Compassionate Leave: Expanding Bereavement Leave

Companies who want to do right by their employees have been revisiting their bereavement leave policies. In some cases, companies are expanding the traditional bereavement leave policy to include more paid time off. In other cases, companies are adding an additional category of leave called compassionate leave because life can serve up difficult situations that don’t include the death of a loved one.

 

Facebook Offers Expanded Bereavement Leave

Two years after Facebook COO Sheryl Sandberg’s husband passed away unexpectedly from a heart attack, the company revisited its bereavement policy. It expanded bereavement leave to 20 days of paid time off to mourn the death of an immediate family member, and 10 days of paid time off due to the death of an extended family member. This represented a doubling of their paid time off benefit for bereavement purposes. Facebook also adjusted illness-related time off to care for or be with sick family members. It now grants three days of paid time off to deal with a short-term illness, such as an immediate family member having the flu, and six weeks of paid time off within a rolling 12-month timeframe to be with a family member suffering from a more serious illness.

 

Other big companies such as Mastercard soon followed suit with similar expansions to their bereavement leave policies. It should be noted that there are no labor laws that require employers to offer bereavement leave of any kind, and only 60% of all workers and 71% of full-time workers have access to a bereavement leave benefit. When they do, it is on average only three days for the death of an immediate family member and only one day for an extended family member. When you think about the impact that grief can have on productivity in the workplace, these standard policies seem woefully inadequate.

 

Compassionate Leave for Life’s Major Curve Balls

There are also all kinds of difficult or traumatic events that can occur in life that have nothing to do with death of a loved one, which has prompted some companies to institute a new type of leave category called compassionate leave or family responsibility leave. In some cases, bereavement leave is included under this new umbrella category, but it’s meant to cover more than just death or serious illness. The types of emergency events that might qualify for compassionate leave are hugely variable, but in general would include an employee’s dependent suffering a traumatic event such as being the victim of a crime, having a nervous breakdown, a sudden change in caregiving of a dependent, and so on. Even though there may be no physical injury per se, the traumatic nature of the event can mean the dependent needs extra care and comfort or caregiver coverage.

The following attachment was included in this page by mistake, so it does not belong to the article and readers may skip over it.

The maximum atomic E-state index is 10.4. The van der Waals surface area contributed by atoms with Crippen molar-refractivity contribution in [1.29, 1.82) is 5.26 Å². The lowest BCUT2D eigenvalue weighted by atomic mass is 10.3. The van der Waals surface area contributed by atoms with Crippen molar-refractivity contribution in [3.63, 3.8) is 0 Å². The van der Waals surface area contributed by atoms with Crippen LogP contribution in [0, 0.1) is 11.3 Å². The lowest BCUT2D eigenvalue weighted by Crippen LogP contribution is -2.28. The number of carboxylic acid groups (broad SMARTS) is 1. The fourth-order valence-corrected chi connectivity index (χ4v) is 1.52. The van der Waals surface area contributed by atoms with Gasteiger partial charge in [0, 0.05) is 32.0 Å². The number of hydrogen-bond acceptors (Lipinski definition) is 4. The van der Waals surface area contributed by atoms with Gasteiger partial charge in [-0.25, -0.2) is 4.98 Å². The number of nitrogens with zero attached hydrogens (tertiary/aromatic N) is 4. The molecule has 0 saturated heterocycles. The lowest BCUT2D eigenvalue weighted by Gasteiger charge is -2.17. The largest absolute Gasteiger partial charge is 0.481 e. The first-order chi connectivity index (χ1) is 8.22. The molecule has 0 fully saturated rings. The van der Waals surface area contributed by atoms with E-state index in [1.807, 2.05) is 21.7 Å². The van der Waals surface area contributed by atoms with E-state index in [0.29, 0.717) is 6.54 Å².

There is no clear way to decide what sorts of emergencies might qualify for compassionate leave. Each company has to figure this out on their own, often on a case-by-case basis if it offers the benefit. Because of this variability, it’s also difficult to come up with a set amount of time off. For the sake of planning, a nominal amount of paid time off might be explicitly included in a policy, such as two or three days, with more time allowable if circumstances warrant it, the additional time off might be unpaid.

 

The nature of traumatic emergencies by definition means your company won’t have time to plan for a sudden unexpected absence. This highlights the importance of advanced contingency planning for how unexpected absences can be covered, whether that is accomplished through cross-training initiatives so multiple people know how to cover essential duties of other employees or having a good pool of on-call temporary workers who can step in when needed.

 

If your company is considering changes to its bereavement policies or instituting a new type of leave such as compassionate leave that covers emergencies other than bereavement, you’ll find leave management to be much easier if you adopt an easy-to-use robust software solution such as CaptureLeave. Because it is a web-based solution, you never have to worry about installing any software, maintaining it or updating it – we handle all of that behind the scenes. CaptureLeave can be accessed from your preferred devices that have an Internet connecting and web browser. Find out what CaptureLeave can do for you with a free 60-day trial after which you can enjoy affordable pricing as a monthly no-contract subscription fee based on the number of users at your company.

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